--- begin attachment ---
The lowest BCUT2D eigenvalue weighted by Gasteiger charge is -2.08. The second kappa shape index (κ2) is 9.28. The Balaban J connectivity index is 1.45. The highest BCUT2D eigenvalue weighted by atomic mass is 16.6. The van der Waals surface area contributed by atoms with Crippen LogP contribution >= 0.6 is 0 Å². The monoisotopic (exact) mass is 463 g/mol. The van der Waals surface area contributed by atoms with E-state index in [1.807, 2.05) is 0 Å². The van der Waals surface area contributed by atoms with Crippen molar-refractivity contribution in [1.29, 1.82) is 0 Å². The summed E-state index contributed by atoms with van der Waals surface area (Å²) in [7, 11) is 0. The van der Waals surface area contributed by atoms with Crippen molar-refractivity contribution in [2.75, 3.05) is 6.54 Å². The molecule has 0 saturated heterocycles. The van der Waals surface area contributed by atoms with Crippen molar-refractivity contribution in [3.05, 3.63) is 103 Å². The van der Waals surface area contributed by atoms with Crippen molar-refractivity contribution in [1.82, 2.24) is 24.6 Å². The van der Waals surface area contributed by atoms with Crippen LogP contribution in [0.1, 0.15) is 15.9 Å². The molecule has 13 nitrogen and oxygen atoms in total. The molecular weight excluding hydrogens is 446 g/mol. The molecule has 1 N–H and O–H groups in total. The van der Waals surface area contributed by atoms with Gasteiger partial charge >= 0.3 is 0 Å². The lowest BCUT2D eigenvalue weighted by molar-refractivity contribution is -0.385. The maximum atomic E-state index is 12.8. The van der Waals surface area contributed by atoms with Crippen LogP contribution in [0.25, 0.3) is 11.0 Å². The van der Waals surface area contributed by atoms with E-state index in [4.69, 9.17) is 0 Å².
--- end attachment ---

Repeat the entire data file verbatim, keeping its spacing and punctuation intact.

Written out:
The lowest BCUT2D eigenvalue weighted by Gasteiger charge is -2.08. The second kappa shape index (κ2) is 9.28. The Balaban J connectivity index is 1.45. The highest BCUT2D eigenvalue weighted by atomic mass is 16.6. The van der Waals surface area contributed by atoms with Crippen LogP contribution >= 0.6 is 0 Å². The monoisotopic (exact) mass is 463 g/mol. The van der Waals surface area contributed by atoms with E-state index in [1.807, 2.05) is 0 Å². The van der Waals surface area contributed by atoms with Crippen molar-refractivity contribution in [1.29, 1.82) is 0 Å². The summed E-state index contributed by atoms with van der Waals surface area (Å²) in [7, 11) is 0. The van der Waals surface area contributed by atoms with Crippen molar-refractivity contribution in [2.75, 3.05) is 6.54 Å². The molecule has 0 saturated heterocycles. The van der Waals surface area contributed by atoms with Crippen molar-refractivity contribution in [3.05, 3.63) is 103 Å². The van der Waals surface area contributed by atoms with Crippen molar-refractivity contribution in [1.82, 2.24) is 24.6 Å². The van der Waals surface area contributed by atoms with Crippen LogP contribution in [0.1, 0.15) is 15.9 Å². The molecule has 13 nitrogen and oxygen atoms in total. The molecular weight excluding hydrogens is 446 g/mol. The molecule has 1 N–H and O–H groups in total. The van der Waals surface area contributed by atoms with Gasteiger partial charge >= 0.3 is 0 Å². The lowest BCUT2D eigenvalue weighted by molar-refractivity contribution is -0.385. The maximum atomic E-state index is 12.8. The van der Waals surface area contributed by atoms with Crippen LogP contribution in [0.25, 0.3) is 11.0 Å². The van der Waals surface area contributed by atoms with E-state index in [4.69, 9.17) is 0 Å².